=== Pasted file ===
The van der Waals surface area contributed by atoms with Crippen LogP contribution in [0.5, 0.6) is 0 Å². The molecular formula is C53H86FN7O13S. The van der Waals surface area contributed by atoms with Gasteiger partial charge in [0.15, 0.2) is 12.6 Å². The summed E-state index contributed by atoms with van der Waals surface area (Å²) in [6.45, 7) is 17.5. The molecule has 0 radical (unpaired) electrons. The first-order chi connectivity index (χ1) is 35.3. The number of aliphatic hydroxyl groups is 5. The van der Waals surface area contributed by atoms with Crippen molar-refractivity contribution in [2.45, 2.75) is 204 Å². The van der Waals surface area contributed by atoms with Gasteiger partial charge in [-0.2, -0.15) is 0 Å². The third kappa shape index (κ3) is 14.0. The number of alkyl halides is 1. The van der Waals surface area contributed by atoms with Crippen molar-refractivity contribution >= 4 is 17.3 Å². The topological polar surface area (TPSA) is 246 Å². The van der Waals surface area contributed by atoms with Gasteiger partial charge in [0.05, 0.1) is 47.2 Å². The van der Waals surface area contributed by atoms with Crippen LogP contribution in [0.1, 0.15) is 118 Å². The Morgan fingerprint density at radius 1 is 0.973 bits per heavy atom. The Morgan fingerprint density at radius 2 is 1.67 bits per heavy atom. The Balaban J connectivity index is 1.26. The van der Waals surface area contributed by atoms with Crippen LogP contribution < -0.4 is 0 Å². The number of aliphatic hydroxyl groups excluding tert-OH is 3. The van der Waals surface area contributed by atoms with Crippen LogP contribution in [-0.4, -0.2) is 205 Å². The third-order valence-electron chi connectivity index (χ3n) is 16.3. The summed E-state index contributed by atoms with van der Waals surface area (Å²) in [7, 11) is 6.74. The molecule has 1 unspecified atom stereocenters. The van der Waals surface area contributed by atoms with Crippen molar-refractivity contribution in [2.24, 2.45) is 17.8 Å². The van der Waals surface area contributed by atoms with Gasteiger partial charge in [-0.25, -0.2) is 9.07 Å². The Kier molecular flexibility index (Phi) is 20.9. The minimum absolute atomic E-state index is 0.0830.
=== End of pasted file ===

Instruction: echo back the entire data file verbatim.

The van der Waals surface area contributed by atoms with Crippen LogP contribution in [0.5, 0.6) is 0 Å². The molecular formula is C53H86FN7O13S. The van der Waals surface area contributed by atoms with Gasteiger partial charge in [0.15, 0.2) is 12.6 Å². The summed E-state index contributed by atoms with van der Waals surface area (Å²) in [6.45, 7) is 17.5. The molecule has 0 radical (unpaired) electrons. The first-order chi connectivity index (χ1) is 35.3. The number of aliphatic hydroxyl groups is 5. The van der Waals surface area contributed by atoms with Crippen molar-refractivity contribution in [2.45, 2.75) is 204 Å². The van der Waals surface area contributed by atoms with Gasteiger partial charge in [-0.2, -0.15) is 0 Å². The third kappa shape index (κ3) is 14.0. The number of alkyl halides is 1. The van der Waals surface area contributed by atoms with Crippen molar-refractivity contribution >= 4 is 17.3 Å². The topological polar surface area (TPSA) is 246 Å². The van der Waals surface area contributed by atoms with Gasteiger partial charge in [0.05, 0.1) is 47.2 Å². The van der Waals surface area contributed by atoms with Crippen LogP contribution in [0.1, 0.15) is 118 Å². The Morgan fingerprint density at radius 1 is 0.973 bits per heavy atom. The Morgan fingerprint density at radius 2 is 1.67 bits per heavy atom. The Balaban J connectivity index is 1.26. The van der Waals surface area contributed by atoms with Crippen LogP contribution < -0.4 is 0 Å². The number of aliphatic hydroxyl groups excluding tert-OH is 3. The van der Waals surface area contributed by atoms with Crippen LogP contribution in [-0.4, -0.2) is 205 Å². The third-order valence-electron chi connectivity index (χ3n) is 16.3. The summed E-state index contributed by atoms with van der Waals surface area (Å²) in [7, 11) is 6.74. The molecule has 1 unspecified atom stereocenters. The van der Waals surface area contributed by atoms with Crippen molar-refractivity contribution in [2.24, 2.45) is 17.8 Å². The van der Waals surface area contributed by atoms with Gasteiger partial charge in [-0.25, -0.2) is 9.07 Å². The Kier molecular flexibility index (Phi) is 20.9. The minimum absolute atomic E-state index is 0.0830.